While international growth can be a daunting task, there is no reason for portfolio companies to go at it alone — they should take advantage of local experts and partnerships.
Before even starting to think about attracting clients in that market or using international hires to build new product features, companies would have to set up a local entity. This takes significant amounts of time and money; months of hard work go into consolidating a local footprint. Compliance around laws, contracts, and taxes needs to be secured as well. Plus, if the market entry is imperfect, they then would have to leave that market and reevaluate what went wrong. In the meantime, if they’re not careful, they can end up sinking significant resources into manpower, losing valuable time, and risking their global reputation.
Over the past year, several companies across the world were in reactive mode, either pivoting operations or moving to a fully remote, digital environment. Now, they have switched gears to proactive mode, where 63 percent of Ernst & Young’s Global Capital Confidence Barometer 2021 participants planned to increase investments in technology and digital capabilities, while 49 percent of respondents planned acquisitions throughout 2021. International assets took the lion’s share of acquisition interest, as 65 percent of surveyed companies planned to acquire international over domestic assets. In such a landscape, standing still is akin to falling behind.
Portfolio companies are called to move fast in this new environment while being nimble enough for an exit should market testing results prove underwhelming. Case in point, we recently worked with a portfolio company in the fashion industry. It was eager to test the U.S. market while concerned about the risk of having to back track. They found a great candidate based on the East coast. Working through our services, we had the person contracted, compliant and fully operationally within five days. Added to that, the portfolio company had peace of mind in knowing that if the worst-case scenario of an exit loomed, they could so with only 30 days’ notice. We are very pleased to share that they continue having success in the U.S. market and have added three professionals to their local team through our platform.
The prevalent low interest rates and soaring stock prices at a global scale provided the ideal landscape for record-breaking mergers and acquisitions (M&A) activity last year. In the third quarter of 2021, a total of 35,128 deals were inked, representing a 24 percent hike compared to the third quarter of 2020. Aggregate deal value reached USD 3.6 trillion year to date, surpassing 2020’s total USD 3.59 trillion. Clearly, opportunities abound and their window remains large. The same optimism was reflected in CFO Research of Industry Drive and Globalization Partners’ 2021 survey, where 80 percent of the surveyed executives expressed great interest in international growth as part of their long-term growth strategy.
On the flip side, M&As can prove to be lengthy, extenuating processes. When they drag out, portfolio companies risk bleeding funds, as well as valued employees, as they go through the motions of concluding the acquisition process. Employee transfers can be time-consuming and portfolio companies often face the challenge of matching the employee benefits of the acquiree. These issues can cause an even bigger headache when the portfolio company is dealing outside of their local market. Sadly, not every operating partner knows there is help and guidance out there, nor do they seek out the best way to balance compliance and speed.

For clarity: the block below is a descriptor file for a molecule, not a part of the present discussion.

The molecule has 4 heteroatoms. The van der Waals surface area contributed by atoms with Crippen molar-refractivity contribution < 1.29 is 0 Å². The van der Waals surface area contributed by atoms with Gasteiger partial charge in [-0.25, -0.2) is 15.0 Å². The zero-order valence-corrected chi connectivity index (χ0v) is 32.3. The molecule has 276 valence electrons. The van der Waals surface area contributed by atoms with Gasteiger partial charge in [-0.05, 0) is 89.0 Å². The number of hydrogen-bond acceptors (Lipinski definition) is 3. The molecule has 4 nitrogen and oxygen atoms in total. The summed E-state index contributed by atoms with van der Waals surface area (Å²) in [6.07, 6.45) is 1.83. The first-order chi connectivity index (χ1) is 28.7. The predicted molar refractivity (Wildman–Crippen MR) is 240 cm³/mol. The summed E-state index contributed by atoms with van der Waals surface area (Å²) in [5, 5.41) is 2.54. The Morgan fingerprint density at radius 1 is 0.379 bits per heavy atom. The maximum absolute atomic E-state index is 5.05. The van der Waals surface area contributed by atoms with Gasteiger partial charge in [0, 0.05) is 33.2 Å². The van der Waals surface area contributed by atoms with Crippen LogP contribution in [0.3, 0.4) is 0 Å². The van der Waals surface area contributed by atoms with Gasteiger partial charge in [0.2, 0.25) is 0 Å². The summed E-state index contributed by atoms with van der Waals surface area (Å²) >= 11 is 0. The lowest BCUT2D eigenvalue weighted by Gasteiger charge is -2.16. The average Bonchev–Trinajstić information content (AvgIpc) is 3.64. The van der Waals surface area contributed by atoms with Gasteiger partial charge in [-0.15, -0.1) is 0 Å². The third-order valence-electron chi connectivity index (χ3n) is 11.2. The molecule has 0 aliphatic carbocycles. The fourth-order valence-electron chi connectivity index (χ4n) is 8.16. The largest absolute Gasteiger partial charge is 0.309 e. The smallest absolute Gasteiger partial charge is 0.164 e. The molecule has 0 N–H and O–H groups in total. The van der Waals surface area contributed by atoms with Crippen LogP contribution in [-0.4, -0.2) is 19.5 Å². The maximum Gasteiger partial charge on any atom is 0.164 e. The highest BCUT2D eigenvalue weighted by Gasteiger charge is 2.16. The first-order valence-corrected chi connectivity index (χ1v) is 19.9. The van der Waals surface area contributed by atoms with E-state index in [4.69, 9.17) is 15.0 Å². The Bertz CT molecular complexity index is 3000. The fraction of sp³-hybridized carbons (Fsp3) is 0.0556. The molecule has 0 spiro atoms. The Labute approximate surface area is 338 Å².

While speed is essential when growing internationally, speedy execution will benefit from having compliance in check, wherever they go. I’ve seen portfolio companies try to handle their international growth on their own, hoping to get to the sought-after markets as quickly as they can, but if they neglect compliance, they increase the likelihood of eventually having to leave that country.
An example of what can happen when compliance best practices are lacking is failing to have the right contracts or not paying the right taxes. Either can cut international aspirations short. That’s why my company helps secure both speed and compliance, as we can get portfolio companies operational within other markets in a matter of days with 100 percent local compliance — payroll, contracts, taxes, you name it.
While international growth can be a daunting task, there is no reason for portfolio companies to go at it alone — they should take advantage of local experts and partnerships. In fact, the World Economic Forum considers collaboration as a strategic imperative as industries become increasingly digital, as well as a new core competency for leading businesses across industries. In that sense, another common practice for fast-paced international footprint consolidation is relying on local expertise. Joint ventures and strategic alliances or acquisitions have a longstanding stature as the traditional go-to international growth strategies.
The disruptive option is relying on local HR and legal experts to hire skilled talent across markets and build up international task forces for growth. CFO Research and Globalization Partners’ 2021 CFO Survey found 46 percent of the 166 surveyed executives planned to engage a global Employer of Record to support their international business strategies — 32 percent were already engaging one. Nine out of 10 respondents considered a trusted global Employer of Record to more successfully overcome potential barriers to operating in a new country.
Due to dramatic changes in the employment landscape with the prevalence of remote work, failing to understand and capitalize on the opportunities presented by a global employment platform would significantly hinder the hiring process for portfolio companies looking to be nimble and secure talent in a highly competitive environment.